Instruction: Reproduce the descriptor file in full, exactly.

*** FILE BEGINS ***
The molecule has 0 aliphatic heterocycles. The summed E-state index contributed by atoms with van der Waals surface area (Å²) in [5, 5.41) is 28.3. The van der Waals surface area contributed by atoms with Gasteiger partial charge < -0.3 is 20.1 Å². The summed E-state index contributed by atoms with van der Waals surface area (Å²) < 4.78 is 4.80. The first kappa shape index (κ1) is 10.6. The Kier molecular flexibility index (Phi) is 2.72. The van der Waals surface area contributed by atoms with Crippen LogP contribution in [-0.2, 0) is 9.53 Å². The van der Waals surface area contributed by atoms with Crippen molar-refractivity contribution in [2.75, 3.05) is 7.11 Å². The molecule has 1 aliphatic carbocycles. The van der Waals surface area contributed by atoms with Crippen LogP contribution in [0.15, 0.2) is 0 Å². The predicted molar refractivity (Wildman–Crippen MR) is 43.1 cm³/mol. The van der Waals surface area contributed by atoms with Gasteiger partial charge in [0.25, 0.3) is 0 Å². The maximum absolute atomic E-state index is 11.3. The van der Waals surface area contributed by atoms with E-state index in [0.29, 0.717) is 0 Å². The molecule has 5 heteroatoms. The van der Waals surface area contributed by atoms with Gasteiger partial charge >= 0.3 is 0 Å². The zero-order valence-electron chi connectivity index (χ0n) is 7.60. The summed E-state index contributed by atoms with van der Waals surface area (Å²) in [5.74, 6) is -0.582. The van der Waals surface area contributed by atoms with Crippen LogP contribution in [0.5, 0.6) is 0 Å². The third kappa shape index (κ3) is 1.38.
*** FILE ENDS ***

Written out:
The molecule has 0 aliphatic heterocycles. The summed E-state index contributed by atoms with van der Waals surface area (Å²) in [5, 5.41) is 28.3. The van der Waals surface area contributed by atoms with Gasteiger partial charge < -0.3 is 20.1 Å². The summed E-state index contributed by atoms with van der Waals surface area (Å²) < 4.78 is 4.80. The first kappa shape index (κ1) is 10.6. The Kier molecular flexibility index (Phi) is 2.72. The van der Waals surface area contributed by atoms with Crippen LogP contribution in [-0.2, 0) is 9.53 Å². The van der Waals surface area contributed by atoms with Crippen molar-refractivity contribution in [2.75, 3.05) is 7.11 Å². The molecule has 1 aliphatic carbocycles. The van der Waals surface area contributed by atoms with Crippen LogP contribution in [0.15, 0.2) is 0 Å². The predicted molar refractivity (Wildman–Crippen MR) is 43.1 cm³/mol. The van der Waals surface area contributed by atoms with Gasteiger partial charge in [0.25, 0.3) is 0 Å². The maximum absolute atomic E-state index is 11.3. The van der Waals surface area contributed by atoms with E-state index in [0.29, 0.717) is 0 Å². The molecule has 5 heteroatoms. The van der Waals surface area contributed by atoms with Gasteiger partial charge >= 0.3 is 0 Å². The zero-order valence-electron chi connectivity index (χ0n) is 7.60. The summed E-state index contributed by atoms with van der Waals surface area (Å²) in [5.74, 6) is -0.582. The van der Waals surface area contributed by atoms with Crippen LogP contribution in [0.5, 0.6) is 0 Å². The third kappa shape index (κ3) is 1.38.